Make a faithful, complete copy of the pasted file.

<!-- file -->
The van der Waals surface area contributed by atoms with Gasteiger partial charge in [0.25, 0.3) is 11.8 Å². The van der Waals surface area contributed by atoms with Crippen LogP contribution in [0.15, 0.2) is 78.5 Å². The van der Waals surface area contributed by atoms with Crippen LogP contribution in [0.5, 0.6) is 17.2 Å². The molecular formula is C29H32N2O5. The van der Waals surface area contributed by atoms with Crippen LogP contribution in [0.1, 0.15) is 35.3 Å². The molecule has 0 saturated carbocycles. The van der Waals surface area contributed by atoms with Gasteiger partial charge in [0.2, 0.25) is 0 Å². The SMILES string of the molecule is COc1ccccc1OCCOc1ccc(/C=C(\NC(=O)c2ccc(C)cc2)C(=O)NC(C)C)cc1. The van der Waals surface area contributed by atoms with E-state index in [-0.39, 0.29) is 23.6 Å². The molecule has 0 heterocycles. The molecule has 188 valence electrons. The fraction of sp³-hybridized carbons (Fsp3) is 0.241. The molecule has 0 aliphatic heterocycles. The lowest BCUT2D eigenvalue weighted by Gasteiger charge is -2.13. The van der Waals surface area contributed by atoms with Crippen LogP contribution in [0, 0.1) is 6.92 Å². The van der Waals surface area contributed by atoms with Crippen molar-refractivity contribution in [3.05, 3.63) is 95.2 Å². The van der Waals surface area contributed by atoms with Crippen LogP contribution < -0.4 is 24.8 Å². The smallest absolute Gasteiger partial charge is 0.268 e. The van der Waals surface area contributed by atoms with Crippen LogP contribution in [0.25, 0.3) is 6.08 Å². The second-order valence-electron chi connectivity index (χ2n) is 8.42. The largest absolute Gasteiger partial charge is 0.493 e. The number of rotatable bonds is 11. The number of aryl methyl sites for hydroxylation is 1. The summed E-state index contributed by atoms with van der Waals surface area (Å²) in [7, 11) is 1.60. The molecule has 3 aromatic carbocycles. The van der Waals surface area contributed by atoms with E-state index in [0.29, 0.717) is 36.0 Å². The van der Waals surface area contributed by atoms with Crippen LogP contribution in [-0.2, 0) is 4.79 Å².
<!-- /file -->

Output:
The van der Waals surface area contributed by atoms with Gasteiger partial charge in [0.25, 0.3) is 11.8 Å². The van der Waals surface area contributed by atoms with Crippen LogP contribution in [0.15, 0.2) is 78.5 Å². The van der Waals surface area contributed by atoms with Crippen LogP contribution in [0.5, 0.6) is 17.2 Å². The molecular formula is C29H32N2O5. The van der Waals surface area contributed by atoms with Crippen LogP contribution in [0.1, 0.15) is 35.3 Å². The molecule has 0 saturated carbocycles. The van der Waals surface area contributed by atoms with Gasteiger partial charge in [0.2, 0.25) is 0 Å². The SMILES string of the molecule is COc1ccccc1OCCOc1ccc(/C=C(\NC(=O)c2ccc(C)cc2)C(=O)NC(C)C)cc1. The van der Waals surface area contributed by atoms with E-state index in [-0.39, 0.29) is 23.6 Å². The molecule has 0 heterocycles. The molecule has 188 valence electrons. The fraction of sp³-hybridized carbons (Fsp3) is 0.241. The molecule has 0 aliphatic heterocycles. The lowest BCUT2D eigenvalue weighted by Gasteiger charge is -2.13. The van der Waals surface area contributed by atoms with Crippen LogP contribution in [0, 0.1) is 6.92 Å². The van der Waals surface area contributed by atoms with Crippen molar-refractivity contribution in [3.05, 3.63) is 95.2 Å². The van der Waals surface area contributed by atoms with Crippen LogP contribution < -0.4 is 24.8 Å². The smallest absolute Gasteiger partial charge is 0.268 e. The van der Waals surface area contributed by atoms with Crippen LogP contribution in [0.25, 0.3) is 6.08 Å². The second-order valence-electron chi connectivity index (χ2n) is 8.42. The largest absolute Gasteiger partial charge is 0.493 e. The number of rotatable bonds is 11. The number of aryl methyl sites for hydroxylation is 1. The summed E-state index contributed by atoms with van der Waals surface area (Å²) in [7, 11) is 1.60. The molecule has 3 aromatic carbocycles. The van der Waals surface area contributed by atoms with E-state index in [0.29, 0.717) is 36.0 Å². The van der Waals surface area contributed by atoms with Crippen LogP contribution in [-0.2, 0) is 4.79 Å².